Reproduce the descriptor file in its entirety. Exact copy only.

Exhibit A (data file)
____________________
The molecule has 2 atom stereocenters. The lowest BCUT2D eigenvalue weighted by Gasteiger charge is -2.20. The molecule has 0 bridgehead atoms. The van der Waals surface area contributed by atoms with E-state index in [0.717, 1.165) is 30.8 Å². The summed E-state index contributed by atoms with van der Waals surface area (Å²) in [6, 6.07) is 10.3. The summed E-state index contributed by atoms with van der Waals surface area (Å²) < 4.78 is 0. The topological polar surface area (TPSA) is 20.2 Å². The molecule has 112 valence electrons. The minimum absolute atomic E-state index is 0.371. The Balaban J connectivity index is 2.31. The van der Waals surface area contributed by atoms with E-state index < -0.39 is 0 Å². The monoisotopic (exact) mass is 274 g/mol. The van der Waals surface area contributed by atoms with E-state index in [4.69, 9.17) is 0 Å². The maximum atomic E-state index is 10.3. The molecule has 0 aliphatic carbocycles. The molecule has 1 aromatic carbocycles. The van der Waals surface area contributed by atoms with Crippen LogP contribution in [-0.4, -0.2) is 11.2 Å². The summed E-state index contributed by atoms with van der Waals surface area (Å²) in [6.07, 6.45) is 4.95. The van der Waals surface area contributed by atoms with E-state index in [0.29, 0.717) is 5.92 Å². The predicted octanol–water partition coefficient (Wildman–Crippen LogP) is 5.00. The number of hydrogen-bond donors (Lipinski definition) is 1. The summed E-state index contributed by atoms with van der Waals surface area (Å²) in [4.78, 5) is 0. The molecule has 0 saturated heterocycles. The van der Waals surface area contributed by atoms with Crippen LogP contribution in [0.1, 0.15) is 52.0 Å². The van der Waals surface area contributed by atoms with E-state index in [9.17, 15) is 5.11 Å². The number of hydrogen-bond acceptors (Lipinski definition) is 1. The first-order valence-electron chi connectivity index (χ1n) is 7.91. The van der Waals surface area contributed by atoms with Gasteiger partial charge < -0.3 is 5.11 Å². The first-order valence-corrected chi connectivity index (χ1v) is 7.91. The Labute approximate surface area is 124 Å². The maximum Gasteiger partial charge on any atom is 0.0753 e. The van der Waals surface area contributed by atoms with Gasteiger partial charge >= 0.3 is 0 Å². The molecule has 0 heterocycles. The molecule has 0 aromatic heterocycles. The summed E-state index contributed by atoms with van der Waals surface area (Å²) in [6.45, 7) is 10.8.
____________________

The molecule has 2 atom stereocenters. The lowest BCUT2D eigenvalue weighted by Gasteiger charge is -2.20. The molecule has 0 bridgehead atoms. The van der Waals surface area contributed by atoms with E-state index in [0.717, 1.165) is 30.8 Å². The summed E-state index contributed by atoms with van der Waals surface area (Å²) in [6, 6.07) is 10.3. The summed E-state index contributed by atoms with van der Waals surface area (Å²) < 4.78 is 0. The topological polar surface area (TPSA) is 20.2 Å². The molecule has 112 valence electrons. The minimum absolute atomic E-state index is 0.371. The Balaban J connectivity index is 2.31. The van der Waals surface area contributed by atoms with E-state index < -0.39 is 0 Å². The monoisotopic (exact) mass is 274 g/mol. The van der Waals surface area contributed by atoms with E-state index in [4.69, 9.17) is 0 Å². The maximum atomic E-state index is 10.3. The molecule has 0 aliphatic carbocycles. The molecule has 1 aromatic carbocycles. The van der Waals surface area contributed by atoms with Crippen LogP contribution in [-0.4, -0.2) is 11.2 Å². The summed E-state index contributed by atoms with van der Waals surface area (Å²) in [6.07, 6.45) is 4.95. The van der Waals surface area contributed by atoms with E-state index in [0.29, 0.717) is 5.92 Å². The predicted octanol–water partition coefficient (Wildman–Crippen LogP) is 5.00. The number of hydrogen-bond donors (Lipinski definition) is 1. The summed E-state index contributed by atoms with van der Waals surface area (Å²) in [4.78, 5) is 0. The molecule has 0 saturated heterocycles. The van der Waals surface area contributed by atoms with Crippen LogP contribution in [0.1, 0.15) is 52.0 Å². The van der Waals surface area contributed by atoms with E-state index in [9.17, 15) is 5.11 Å². The number of hydrogen-bond acceptors (Lipinski definition) is 1. The first-order valence-electron chi connectivity index (χ1n) is 7.91. The van der Waals surface area contributed by atoms with Gasteiger partial charge < -0.3 is 5.11 Å². The first-order valence-corrected chi connectivity index (χ1v) is 7.91. The Labute approximate surface area is 124 Å². The maximum Gasteiger partial charge on any atom is 0.0753 e. The van der Waals surface area contributed by atoms with Gasteiger partial charge >= 0.3 is 0 Å². The molecule has 0 heterocycles. The molecule has 0 aromatic heterocycles. The summed E-state index contributed by atoms with van der Waals surface area (Å²) in [6.45, 7) is 10.8.